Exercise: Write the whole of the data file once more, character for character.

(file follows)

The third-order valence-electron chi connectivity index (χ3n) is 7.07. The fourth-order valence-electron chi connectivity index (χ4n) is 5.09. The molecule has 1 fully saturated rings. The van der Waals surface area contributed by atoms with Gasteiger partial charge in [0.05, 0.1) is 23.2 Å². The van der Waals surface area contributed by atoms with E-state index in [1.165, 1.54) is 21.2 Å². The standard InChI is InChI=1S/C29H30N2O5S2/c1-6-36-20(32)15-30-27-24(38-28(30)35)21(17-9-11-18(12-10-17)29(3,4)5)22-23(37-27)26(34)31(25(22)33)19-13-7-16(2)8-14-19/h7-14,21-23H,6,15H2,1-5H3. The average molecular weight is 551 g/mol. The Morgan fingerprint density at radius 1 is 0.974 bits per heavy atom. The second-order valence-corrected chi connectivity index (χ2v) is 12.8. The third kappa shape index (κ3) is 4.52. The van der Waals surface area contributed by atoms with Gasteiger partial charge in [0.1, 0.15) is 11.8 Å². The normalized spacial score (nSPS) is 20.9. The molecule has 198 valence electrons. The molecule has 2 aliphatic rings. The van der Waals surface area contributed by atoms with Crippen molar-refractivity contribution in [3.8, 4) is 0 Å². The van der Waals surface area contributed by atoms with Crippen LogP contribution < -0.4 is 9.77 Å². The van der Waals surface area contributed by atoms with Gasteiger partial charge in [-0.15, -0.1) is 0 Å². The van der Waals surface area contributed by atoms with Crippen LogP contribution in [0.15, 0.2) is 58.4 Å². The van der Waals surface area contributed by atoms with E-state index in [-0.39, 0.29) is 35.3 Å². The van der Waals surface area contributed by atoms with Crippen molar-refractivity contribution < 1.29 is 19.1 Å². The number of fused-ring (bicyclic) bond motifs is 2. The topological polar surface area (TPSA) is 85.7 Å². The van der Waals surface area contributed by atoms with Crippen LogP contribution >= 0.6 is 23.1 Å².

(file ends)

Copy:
The third-order valence-electron chi connectivity index (χ3n) is 7.07. The fourth-order valence-electron chi connectivity index (χ4n) is 5.09. The molecule has 1 fully saturated rings. The van der Waals surface area contributed by atoms with Gasteiger partial charge in [0.05, 0.1) is 23.2 Å². The van der Waals surface area contributed by atoms with E-state index in [1.165, 1.54) is 21.2 Å². The standard InChI is InChI=1S/C29H30N2O5S2/c1-6-36-20(32)15-30-27-24(38-28(30)35)21(17-9-11-18(12-10-17)29(3,4)5)22-23(37-27)26(34)31(25(22)33)19-13-7-16(2)8-14-19/h7-14,21-23H,6,15H2,1-5H3. The average molecular weight is 551 g/mol. The Morgan fingerprint density at radius 1 is 0.974 bits per heavy atom. The second-order valence-corrected chi connectivity index (χ2v) is 12.8. The third kappa shape index (κ3) is 4.52. The van der Waals surface area contributed by atoms with Gasteiger partial charge in [0.1, 0.15) is 11.8 Å². The normalized spacial score (nSPS) is 20.9. The molecule has 198 valence electrons. The molecule has 2 aliphatic rings. The van der Waals surface area contributed by atoms with Crippen molar-refractivity contribution in [3.8, 4) is 0 Å². The van der Waals surface area contributed by atoms with Crippen LogP contribution < -0.4 is 9.77 Å². The van der Waals surface area contributed by atoms with Gasteiger partial charge in [-0.15, -0.1) is 0 Å². The van der Waals surface area contributed by atoms with Crippen LogP contribution in [0.15, 0.2) is 58.4 Å². The van der Waals surface area contributed by atoms with E-state index in [-0.39, 0.29) is 35.3 Å². The van der Waals surface area contributed by atoms with Crippen molar-refractivity contribution < 1.29 is 19.1 Å². The number of fused-ring (bicyclic) bond motifs is 2. The topological polar surface area (TPSA) is 85.7 Å². The van der Waals surface area contributed by atoms with Crippen LogP contribution >= 0.6 is 23.1 Å².